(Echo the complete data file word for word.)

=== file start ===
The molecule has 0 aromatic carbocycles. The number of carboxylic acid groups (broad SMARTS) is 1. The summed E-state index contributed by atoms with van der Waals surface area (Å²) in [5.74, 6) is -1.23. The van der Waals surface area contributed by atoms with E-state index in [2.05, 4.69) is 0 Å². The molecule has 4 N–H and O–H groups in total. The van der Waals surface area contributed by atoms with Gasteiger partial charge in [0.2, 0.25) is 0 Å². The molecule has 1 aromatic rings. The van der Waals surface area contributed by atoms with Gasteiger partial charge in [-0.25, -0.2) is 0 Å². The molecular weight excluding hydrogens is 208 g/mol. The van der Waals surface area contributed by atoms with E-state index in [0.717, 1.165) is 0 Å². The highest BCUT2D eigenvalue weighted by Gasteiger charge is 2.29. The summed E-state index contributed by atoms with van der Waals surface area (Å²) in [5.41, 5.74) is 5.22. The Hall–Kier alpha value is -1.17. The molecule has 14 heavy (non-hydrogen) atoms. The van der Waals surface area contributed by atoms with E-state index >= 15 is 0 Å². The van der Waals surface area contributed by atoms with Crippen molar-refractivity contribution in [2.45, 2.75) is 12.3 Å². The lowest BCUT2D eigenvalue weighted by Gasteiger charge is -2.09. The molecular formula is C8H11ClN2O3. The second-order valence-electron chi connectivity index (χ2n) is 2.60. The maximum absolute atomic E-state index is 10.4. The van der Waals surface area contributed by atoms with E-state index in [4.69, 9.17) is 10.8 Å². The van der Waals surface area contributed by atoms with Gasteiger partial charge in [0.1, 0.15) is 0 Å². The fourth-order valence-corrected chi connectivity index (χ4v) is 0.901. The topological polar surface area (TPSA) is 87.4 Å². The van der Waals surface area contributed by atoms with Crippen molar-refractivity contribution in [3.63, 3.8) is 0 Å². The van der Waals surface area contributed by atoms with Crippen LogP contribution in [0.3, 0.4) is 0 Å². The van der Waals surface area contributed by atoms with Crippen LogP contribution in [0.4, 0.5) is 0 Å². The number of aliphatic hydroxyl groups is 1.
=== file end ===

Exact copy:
The molecule has 0 aromatic carbocycles. The number of carboxylic acid groups (broad SMARTS) is 1. The summed E-state index contributed by atoms with van der Waals surface area (Å²) in [5.74, 6) is -1.23. The van der Waals surface area contributed by atoms with E-state index in [2.05, 4.69) is 0 Å². The molecule has 4 N–H and O–H groups in total. The van der Waals surface area contributed by atoms with Gasteiger partial charge in [0.2, 0.25) is 0 Å². The molecule has 1 aromatic rings. The van der Waals surface area contributed by atoms with Gasteiger partial charge in [-0.25, -0.2) is 0 Å². The molecular weight excluding hydrogens is 208 g/mol. The van der Waals surface area contributed by atoms with E-state index in [0.717, 1.165) is 0 Å². The highest BCUT2D eigenvalue weighted by Gasteiger charge is 2.29. The summed E-state index contributed by atoms with van der Waals surface area (Å²) in [5.41, 5.74) is 5.22. The Hall–Kier alpha value is -1.17. The molecule has 14 heavy (non-hydrogen) atoms. The van der Waals surface area contributed by atoms with E-state index >= 15 is 0 Å². The van der Waals surface area contributed by atoms with Crippen molar-refractivity contribution in [2.45, 2.75) is 12.3 Å². The lowest BCUT2D eigenvalue weighted by Gasteiger charge is -2.09. The molecular formula is C8H11ClN2O3. The second-order valence-electron chi connectivity index (χ2n) is 2.60. The maximum absolute atomic E-state index is 10.4. The van der Waals surface area contributed by atoms with E-state index in [4.69, 9.17) is 10.8 Å². The van der Waals surface area contributed by atoms with Gasteiger partial charge in [0.1, 0.15) is 0 Å². The fourth-order valence-corrected chi connectivity index (χ4v) is 0.901. The topological polar surface area (TPSA) is 87.4 Å². The van der Waals surface area contributed by atoms with Crippen molar-refractivity contribution in [3.63, 3.8) is 0 Å². The van der Waals surface area contributed by atoms with Crippen LogP contribution in [0.3, 0.4) is 0 Å². The van der Waals surface area contributed by atoms with Crippen LogP contribution in [0.4, 0.5) is 0 Å². The number of aliphatic hydroxyl groups is 1.